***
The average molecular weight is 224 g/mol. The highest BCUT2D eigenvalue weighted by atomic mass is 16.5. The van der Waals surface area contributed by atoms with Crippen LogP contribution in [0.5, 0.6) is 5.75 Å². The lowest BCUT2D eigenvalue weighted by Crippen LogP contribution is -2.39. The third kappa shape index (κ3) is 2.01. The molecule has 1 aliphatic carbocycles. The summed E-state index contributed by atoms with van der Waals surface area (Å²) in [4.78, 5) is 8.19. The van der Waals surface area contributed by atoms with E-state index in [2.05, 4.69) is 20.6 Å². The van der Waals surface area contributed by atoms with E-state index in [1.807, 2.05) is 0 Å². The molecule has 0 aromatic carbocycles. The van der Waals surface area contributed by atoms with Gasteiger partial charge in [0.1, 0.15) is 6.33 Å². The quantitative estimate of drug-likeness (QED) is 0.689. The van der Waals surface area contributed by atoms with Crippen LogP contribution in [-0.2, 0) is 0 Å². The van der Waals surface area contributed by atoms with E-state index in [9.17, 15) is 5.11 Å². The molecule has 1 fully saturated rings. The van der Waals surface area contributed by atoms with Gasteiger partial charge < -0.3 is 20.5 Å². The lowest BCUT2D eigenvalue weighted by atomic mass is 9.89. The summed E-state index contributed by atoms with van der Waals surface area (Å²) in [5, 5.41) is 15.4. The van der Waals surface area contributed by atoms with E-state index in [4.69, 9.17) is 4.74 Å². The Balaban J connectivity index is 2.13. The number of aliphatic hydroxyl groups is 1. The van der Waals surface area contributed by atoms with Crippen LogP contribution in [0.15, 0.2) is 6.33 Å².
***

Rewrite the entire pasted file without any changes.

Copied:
The average molecular weight is 224 g/mol. The highest BCUT2D eigenvalue weighted by atomic mass is 16.5. The van der Waals surface area contributed by atoms with Crippen LogP contribution in [0.5, 0.6) is 5.75 Å². The lowest BCUT2D eigenvalue weighted by Crippen LogP contribution is -2.39. The third kappa shape index (κ3) is 2.01. The molecule has 1 aliphatic carbocycles. The summed E-state index contributed by atoms with van der Waals surface area (Å²) in [4.78, 5) is 8.19. The van der Waals surface area contributed by atoms with E-state index in [2.05, 4.69) is 20.6 Å². The van der Waals surface area contributed by atoms with E-state index in [1.807, 2.05) is 0 Å². The molecule has 0 aromatic carbocycles. The van der Waals surface area contributed by atoms with Gasteiger partial charge in [0.1, 0.15) is 6.33 Å². The quantitative estimate of drug-likeness (QED) is 0.689. The van der Waals surface area contributed by atoms with Crippen LogP contribution in [-0.2, 0) is 0 Å². The van der Waals surface area contributed by atoms with E-state index in [9.17, 15) is 5.11 Å². The molecule has 1 fully saturated rings. The van der Waals surface area contributed by atoms with Gasteiger partial charge < -0.3 is 20.5 Å². The lowest BCUT2D eigenvalue weighted by atomic mass is 9.89. The summed E-state index contributed by atoms with van der Waals surface area (Å²) in [5, 5.41) is 15.4. The van der Waals surface area contributed by atoms with E-state index in [4.69, 9.17) is 4.74 Å². The Balaban J connectivity index is 2.13. The number of aliphatic hydroxyl groups is 1. The van der Waals surface area contributed by atoms with Crippen LogP contribution in [0.15, 0.2) is 6.33 Å².